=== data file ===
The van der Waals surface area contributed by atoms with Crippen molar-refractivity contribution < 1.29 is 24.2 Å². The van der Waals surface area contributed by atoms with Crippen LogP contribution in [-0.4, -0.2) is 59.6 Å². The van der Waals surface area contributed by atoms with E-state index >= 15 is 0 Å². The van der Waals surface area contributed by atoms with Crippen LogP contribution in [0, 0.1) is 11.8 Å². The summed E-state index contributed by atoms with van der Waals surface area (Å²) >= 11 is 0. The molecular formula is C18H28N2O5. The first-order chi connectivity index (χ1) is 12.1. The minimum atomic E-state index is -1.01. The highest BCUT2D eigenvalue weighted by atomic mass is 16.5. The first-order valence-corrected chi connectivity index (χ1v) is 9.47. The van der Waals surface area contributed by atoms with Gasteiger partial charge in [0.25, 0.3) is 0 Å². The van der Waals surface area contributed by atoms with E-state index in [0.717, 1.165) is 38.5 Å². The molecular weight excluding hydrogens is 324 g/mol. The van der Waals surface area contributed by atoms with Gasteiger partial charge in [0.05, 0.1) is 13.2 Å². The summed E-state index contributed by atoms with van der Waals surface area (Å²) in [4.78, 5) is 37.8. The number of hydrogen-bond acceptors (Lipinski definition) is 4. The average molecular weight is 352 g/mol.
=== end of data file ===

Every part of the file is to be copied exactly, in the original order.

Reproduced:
The van der Waals surface area contributed by atoms with Crippen molar-refractivity contribution < 1.29 is 24.2 Å². The van der Waals surface area contributed by atoms with Crippen LogP contribution in [-0.4, -0.2) is 59.6 Å². The van der Waals surface area contributed by atoms with E-state index >= 15 is 0 Å². The van der Waals surface area contributed by atoms with Crippen LogP contribution in [0, 0.1) is 11.8 Å². The summed E-state index contributed by atoms with van der Waals surface area (Å²) >= 11 is 0. The molecular formula is C18H28N2O5. The first-order chi connectivity index (χ1) is 12.1. The minimum atomic E-state index is -1.01. The highest BCUT2D eigenvalue weighted by atomic mass is 16.5. The first-order valence-corrected chi connectivity index (χ1v) is 9.47. The van der Waals surface area contributed by atoms with Gasteiger partial charge in [0.25, 0.3) is 0 Å². The van der Waals surface area contributed by atoms with E-state index in [0.717, 1.165) is 38.5 Å². The molecular weight excluding hydrogens is 324 g/mol. The van der Waals surface area contributed by atoms with Gasteiger partial charge in [0.05, 0.1) is 13.2 Å². The summed E-state index contributed by atoms with van der Waals surface area (Å²) in [4.78, 5) is 37.8. The number of hydrogen-bond acceptors (Lipinski definition) is 4. The average molecular weight is 352 g/mol.